Posted by Hedwig on July 22, 2009
Inspired by this great video essay by Matt Zoller Seitz and Kim Morgen, I recently re-watched In a Lonely Place with the boyfriend, who’d never seen it. I loved it, even more than the first time, for all the reasons mentioned in the essay, and had to wipe away a tear or two by the end.
The boyfriend, however, was lukewarm. This made me think, since his two main points of criticism made quite a bit of sense. First of all, he deplored that Gloria Grahame’s Laurel Gray, who starts out the film as a self-possessed, assertive woman who knows exactly what she wants (and doesn’t want), turns into a loving, subservient pillow-fluffer overnight, whose happiness depends entirely on the mood of her man, and who is scared of him to boot. His second problem with the film was that he had a hard time empathizing with Dixon Steele, because of his violent temper.
See why I love him?
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Posted in 50s, A Cinematic Education | Tagged: Gloria Grahame, Humphrey Bogart, In a Lonely Place, Nicholas Ray | 1 Comment »
Posted by Hedwig on September 1, 2008
It’s September 1st: the end of the summer, the beginning of the new (school) year, of routine. The French have a wonderful word for it: they call it “la Rentrée”, which means something like “the re-entry”. For the first time in -I think- 17 years, I have nothing to re-enter into. However, the occasion seems fit for another new beginning: a rebirth of sorts of this blog, which has been sorely neglected this past summer. It’s been a necessary casualty on the way to the degree, but now that that’s in the bag I have no excuse any more, and plenty of words ready to spill out. I have dozens of ideas, but I thought it would be fitting to start with the story of a new beginning. The beginning of an education. A cinematic education, to be precise.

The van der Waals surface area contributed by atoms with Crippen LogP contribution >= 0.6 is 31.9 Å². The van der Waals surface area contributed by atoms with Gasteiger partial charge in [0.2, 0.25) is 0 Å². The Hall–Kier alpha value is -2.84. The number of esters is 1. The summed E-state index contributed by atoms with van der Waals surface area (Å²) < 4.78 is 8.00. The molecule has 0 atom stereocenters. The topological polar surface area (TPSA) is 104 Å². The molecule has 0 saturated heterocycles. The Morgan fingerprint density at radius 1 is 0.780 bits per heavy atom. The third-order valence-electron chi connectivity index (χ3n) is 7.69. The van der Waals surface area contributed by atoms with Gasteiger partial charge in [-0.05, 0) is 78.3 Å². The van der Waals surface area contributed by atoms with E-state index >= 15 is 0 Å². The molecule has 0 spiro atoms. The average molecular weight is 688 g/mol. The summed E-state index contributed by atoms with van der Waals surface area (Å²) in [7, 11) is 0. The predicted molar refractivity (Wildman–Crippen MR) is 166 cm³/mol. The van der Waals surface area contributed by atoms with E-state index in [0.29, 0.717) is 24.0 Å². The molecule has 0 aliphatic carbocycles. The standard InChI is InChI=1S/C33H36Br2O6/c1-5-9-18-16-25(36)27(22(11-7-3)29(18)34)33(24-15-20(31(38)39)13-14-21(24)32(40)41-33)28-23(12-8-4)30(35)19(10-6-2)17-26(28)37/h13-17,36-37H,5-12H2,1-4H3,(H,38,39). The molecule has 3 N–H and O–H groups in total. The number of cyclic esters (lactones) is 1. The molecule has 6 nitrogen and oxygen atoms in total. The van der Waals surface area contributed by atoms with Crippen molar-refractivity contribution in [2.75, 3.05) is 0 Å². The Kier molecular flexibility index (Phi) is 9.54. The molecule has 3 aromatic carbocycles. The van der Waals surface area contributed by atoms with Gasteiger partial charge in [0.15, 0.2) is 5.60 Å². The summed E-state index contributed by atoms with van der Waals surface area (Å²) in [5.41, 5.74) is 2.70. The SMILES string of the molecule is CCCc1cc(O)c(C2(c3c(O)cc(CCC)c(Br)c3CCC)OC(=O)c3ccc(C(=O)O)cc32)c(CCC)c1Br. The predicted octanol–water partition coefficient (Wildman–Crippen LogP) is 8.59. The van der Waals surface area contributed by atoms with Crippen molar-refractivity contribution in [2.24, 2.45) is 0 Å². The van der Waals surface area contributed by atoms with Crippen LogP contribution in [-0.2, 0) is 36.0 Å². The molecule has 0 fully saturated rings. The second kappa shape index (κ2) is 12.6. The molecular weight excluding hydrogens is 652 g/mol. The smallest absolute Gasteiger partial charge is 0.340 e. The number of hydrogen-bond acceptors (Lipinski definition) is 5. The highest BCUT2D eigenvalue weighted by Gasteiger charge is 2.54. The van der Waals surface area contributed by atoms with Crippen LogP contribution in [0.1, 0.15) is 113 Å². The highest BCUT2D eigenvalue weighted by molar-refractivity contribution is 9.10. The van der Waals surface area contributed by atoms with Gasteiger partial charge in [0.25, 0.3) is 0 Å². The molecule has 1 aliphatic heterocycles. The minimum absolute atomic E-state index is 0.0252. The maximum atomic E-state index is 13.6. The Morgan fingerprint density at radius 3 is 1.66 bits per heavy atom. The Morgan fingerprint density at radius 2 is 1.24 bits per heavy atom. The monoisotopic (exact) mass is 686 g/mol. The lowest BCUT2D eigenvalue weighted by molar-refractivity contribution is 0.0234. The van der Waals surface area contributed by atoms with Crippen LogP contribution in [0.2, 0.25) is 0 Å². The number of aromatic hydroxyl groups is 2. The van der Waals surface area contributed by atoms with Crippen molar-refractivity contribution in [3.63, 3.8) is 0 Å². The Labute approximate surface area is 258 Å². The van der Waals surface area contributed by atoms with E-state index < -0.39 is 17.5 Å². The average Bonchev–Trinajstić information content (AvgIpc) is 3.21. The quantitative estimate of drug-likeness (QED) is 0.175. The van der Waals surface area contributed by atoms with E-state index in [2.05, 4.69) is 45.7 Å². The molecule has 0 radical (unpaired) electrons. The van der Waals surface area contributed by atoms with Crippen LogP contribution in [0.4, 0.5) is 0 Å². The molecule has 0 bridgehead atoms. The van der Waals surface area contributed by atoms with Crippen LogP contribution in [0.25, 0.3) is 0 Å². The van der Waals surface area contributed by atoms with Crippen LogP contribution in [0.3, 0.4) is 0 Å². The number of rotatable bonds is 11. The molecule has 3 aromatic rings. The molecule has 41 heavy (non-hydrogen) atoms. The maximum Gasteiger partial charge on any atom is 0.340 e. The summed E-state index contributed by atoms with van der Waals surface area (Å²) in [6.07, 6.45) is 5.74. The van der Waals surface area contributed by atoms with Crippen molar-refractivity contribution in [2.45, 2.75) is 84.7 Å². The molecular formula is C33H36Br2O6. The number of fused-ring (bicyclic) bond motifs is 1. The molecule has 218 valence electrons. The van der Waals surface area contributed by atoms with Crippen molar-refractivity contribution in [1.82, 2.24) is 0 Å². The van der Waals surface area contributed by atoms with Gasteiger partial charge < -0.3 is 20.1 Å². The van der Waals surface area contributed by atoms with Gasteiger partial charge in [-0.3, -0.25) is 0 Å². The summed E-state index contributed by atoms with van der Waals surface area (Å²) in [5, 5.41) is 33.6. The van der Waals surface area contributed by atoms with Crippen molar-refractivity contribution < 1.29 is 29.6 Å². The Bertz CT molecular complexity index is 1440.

As faithful fruitstand visitors know, I somehow acquired a boyfriend not too long ago. As faithful fruitstand visitors also know, this is not a personal blog. That is: I do write about movies from a strongly personal standpoint, and admit that my (personal) life has an influence on how I experience movies, but I don’t think my life itself is all that interesting, and rarely write about it – the most recent post being, I believe, a warranted exception. So no worries: it’s bad enough that I can’t shut up about the guy to my friends. I promise I won’t go all mushy on you. All you need to know about him is that he has a rather limited experience with classic cinema, and that he’s graciously allowed me to introduce him to some of my favorites.
The Onion A.V. Club often has primers on certain directors. My intention, with this educational diary of sorts (which starts, appropriately enough, with this 101st post), is not to offer a manual for turning an unsuspecting victim into a cinephile, mostly because every single person requires a different approach. But I hope that by chronicling his gradual exposure what he calls “verantwoorde” (“responsible”, more or less) movies, I’ll entertain you a little and hopefully remind you of how it felt to first discover cinema. It’s been a pleasure to sit next to him and see him realize that pre-80s or even black and white, pre-50s movies do not need to be boring or slow, and that’s the feeling I wanted to share with my dear, movie-loving readers. And then I’ll just go ahead and keep the mushier (and other) feelings to myself.
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Posted in A Cinematic Education | Tagged: Casablanca, Humphrey Bogart, Lauren Bacall, Orson Welles, Production Code, The Big Sleep, The Maltese Falcon, The Thin Man, The Third Man | 3 Comments »